What made the business news in Asia and Europe this morning? Here's our daily business round-up:
European share markets have jumped after the US Federal Reserve moved to kick-start recovery by pumping more money into the economy.
In the UK, Germany and France stock markets opened higher, following rises in the US and Asia.
Banks led the markets higher, with RBS up 3.8% and Barclays up 4.5%. Other European banks made similar advances.
It followed the Fed's decision on Thursday to inject $40bn (£25bn) a month into the US economy.
The plan to buy up mortgage debt will continue until further notice, the Fed said. The central bank also kept interest rates at below 0.25%.
The aim is to reduce long-term borrowing costs for firms and households. On Wall Street on Thursday, the Dow Jones index closed up 1.55%. On Friday, Hong Kong's Hang Seng added 2.7% and Japan's Nikkei 225 rose 1.8%.
In South Africa, workers at a Marikana platinum mine have rejected a pay offer from Lonmin management, dashing hopes for an end to their weeks-long strike.
The miners said the offer was well below the 12,500 rand ($1,513; £935) they were demanding.
The strikes have been marked by violent clashes, including the shooting dead of 34 miners by police.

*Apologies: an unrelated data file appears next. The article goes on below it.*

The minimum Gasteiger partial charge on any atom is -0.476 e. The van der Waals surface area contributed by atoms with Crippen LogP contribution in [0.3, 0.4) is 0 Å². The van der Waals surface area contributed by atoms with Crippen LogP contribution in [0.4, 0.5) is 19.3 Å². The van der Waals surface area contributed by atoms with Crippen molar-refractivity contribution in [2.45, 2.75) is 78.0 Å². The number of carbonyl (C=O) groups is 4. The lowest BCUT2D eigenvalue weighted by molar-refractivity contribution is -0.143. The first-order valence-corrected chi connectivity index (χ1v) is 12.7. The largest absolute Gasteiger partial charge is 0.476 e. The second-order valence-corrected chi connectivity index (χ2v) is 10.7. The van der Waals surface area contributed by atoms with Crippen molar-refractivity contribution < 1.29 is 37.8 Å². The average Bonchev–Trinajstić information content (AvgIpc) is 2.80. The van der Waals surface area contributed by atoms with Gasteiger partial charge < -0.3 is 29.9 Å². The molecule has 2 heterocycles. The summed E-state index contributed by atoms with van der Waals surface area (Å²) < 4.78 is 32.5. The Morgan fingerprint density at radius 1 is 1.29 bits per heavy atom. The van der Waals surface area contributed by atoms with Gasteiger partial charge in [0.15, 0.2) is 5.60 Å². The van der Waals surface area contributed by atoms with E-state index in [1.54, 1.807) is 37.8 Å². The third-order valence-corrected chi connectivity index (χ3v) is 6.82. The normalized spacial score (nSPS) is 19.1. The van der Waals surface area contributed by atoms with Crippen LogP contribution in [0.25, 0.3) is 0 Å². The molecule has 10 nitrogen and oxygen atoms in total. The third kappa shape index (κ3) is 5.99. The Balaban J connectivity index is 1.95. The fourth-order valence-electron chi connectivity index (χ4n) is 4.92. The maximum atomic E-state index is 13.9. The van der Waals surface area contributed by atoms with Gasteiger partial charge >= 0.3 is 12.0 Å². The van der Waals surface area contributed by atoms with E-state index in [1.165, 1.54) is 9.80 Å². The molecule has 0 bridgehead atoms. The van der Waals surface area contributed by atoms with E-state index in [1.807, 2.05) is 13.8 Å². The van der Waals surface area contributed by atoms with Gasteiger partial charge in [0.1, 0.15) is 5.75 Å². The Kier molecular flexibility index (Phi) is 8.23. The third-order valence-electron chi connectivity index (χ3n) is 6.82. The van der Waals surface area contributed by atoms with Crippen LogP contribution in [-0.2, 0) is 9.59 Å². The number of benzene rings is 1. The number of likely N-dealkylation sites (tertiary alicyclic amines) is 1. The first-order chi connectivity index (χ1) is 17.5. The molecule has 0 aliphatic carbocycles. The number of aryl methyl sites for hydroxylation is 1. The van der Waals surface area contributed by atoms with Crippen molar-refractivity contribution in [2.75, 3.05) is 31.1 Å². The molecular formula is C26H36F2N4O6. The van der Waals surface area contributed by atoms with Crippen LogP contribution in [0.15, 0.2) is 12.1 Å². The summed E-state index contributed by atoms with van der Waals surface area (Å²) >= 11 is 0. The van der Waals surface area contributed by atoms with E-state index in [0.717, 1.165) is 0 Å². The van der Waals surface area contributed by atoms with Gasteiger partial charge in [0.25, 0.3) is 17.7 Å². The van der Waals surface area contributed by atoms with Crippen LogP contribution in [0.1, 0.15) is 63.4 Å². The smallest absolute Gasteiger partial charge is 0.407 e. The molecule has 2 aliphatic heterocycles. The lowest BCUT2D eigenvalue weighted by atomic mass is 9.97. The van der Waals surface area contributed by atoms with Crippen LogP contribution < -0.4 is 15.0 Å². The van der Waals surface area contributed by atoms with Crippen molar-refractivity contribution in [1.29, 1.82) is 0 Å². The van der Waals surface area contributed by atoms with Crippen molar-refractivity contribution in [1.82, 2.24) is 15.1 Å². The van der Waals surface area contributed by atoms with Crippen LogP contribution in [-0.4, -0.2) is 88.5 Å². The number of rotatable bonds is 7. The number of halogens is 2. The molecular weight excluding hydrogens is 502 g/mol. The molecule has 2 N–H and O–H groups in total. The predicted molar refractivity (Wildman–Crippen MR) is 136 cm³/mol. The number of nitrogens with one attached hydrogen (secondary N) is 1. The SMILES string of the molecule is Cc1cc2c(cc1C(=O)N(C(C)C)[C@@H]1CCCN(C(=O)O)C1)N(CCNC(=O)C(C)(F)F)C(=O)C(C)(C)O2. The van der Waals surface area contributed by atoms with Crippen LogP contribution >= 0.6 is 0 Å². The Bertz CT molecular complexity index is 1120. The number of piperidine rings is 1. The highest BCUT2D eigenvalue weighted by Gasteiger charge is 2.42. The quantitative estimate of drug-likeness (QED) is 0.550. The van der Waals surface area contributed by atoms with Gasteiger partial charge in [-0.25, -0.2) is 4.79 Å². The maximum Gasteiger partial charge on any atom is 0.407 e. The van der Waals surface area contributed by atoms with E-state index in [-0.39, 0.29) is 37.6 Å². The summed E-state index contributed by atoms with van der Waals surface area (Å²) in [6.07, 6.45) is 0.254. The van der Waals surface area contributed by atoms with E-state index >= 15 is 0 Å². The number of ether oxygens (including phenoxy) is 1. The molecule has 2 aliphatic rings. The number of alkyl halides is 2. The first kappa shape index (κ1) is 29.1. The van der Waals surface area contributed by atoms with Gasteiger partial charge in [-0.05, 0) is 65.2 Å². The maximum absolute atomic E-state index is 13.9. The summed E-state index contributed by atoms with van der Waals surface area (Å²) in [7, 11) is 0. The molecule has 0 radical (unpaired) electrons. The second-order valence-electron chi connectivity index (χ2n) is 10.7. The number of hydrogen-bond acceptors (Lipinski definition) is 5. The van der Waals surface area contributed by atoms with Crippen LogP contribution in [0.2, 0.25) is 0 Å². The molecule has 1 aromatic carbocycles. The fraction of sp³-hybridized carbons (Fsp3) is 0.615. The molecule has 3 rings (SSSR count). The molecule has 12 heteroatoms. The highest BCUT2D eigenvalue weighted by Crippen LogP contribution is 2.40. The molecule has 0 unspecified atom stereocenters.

The strike has spread to other gold and platinum mines in South Africa, a major exporter of precious minerals.
Production has been severely hit with several mines closed which, in turn, has pushed up platinum prices around the world.
The prices of most goods rose faster in August across the European Union (EU) compared with July, according to official figures.
The EU statistics agency Eurostat said inflation hit 2.7% last month, compared with 2.5% the previous month.
In the 17-nation eurozone, inflation also rose to 2.6% from 2.4% in July.
In Asia, India's inflation rate rose to a higher-than-expected 7.55% in August on a year earlier, official figures show.
Higher food prices were mainly behind the rise, which comes ahead of a Reserve Bank of India meeting on Monday to decide interest rate policy.
Analysts had expected the August inflation rate to be about 6.95%.
Rahul Bajoria, regional economist at Barclays Capital, said the "high" inflation number left central bank policymakers with a "tricky call".
Across the border in China, telecom firms Huawei and ZTE have denied US charges that some of their equipment has been installed with codes to help spying.
They have been accused of using these codes to relay sensitive information back to China.
Concerns over their association with the Chinese government and military have hurt the firms' expansion plans in the US.
The two are among the world's biggest makers of telecom networking equipment.
The BBC's Business Daily radio show on the World Service looks at the Fed's decision to pump £40bn into the economy in a bid to get Americans back to work.